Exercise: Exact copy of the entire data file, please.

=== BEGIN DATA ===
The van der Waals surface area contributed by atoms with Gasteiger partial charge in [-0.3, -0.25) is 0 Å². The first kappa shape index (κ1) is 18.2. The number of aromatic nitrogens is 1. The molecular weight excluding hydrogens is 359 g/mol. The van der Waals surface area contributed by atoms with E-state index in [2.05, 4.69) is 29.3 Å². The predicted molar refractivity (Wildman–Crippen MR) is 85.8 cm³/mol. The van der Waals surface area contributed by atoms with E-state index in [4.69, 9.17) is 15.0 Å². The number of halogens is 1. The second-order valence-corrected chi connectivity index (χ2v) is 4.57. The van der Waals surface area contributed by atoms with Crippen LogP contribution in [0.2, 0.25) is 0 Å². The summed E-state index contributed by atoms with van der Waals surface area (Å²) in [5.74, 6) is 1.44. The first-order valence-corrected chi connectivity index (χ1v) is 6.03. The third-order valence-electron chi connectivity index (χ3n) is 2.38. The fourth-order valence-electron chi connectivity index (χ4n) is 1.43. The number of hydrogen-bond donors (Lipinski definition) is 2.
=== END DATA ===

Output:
The van der Waals surface area contributed by atoms with Gasteiger partial charge in [-0.3, -0.25) is 0 Å². The first kappa shape index (κ1) is 18.2. The number of aromatic nitrogens is 1. The molecular weight excluding hydrogens is 359 g/mol. The van der Waals surface area contributed by atoms with E-state index in [2.05, 4.69) is 29.3 Å². The predicted molar refractivity (Wildman–Crippen MR) is 85.8 cm³/mol. The van der Waals surface area contributed by atoms with E-state index in [4.69, 9.17) is 15.0 Å². The number of halogens is 1. The second-order valence-corrected chi connectivity index (χ2v) is 4.57. The van der Waals surface area contributed by atoms with Crippen LogP contribution in [0.2, 0.25) is 0 Å². The summed E-state index contributed by atoms with van der Waals surface area (Å²) in [5.74, 6) is 1.44. The first-order valence-corrected chi connectivity index (χ1v) is 6.03. The third-order valence-electron chi connectivity index (χ3n) is 2.38. The fourth-order valence-electron chi connectivity index (χ4n) is 1.43. The number of hydrogen-bond donors (Lipinski definition) is 2.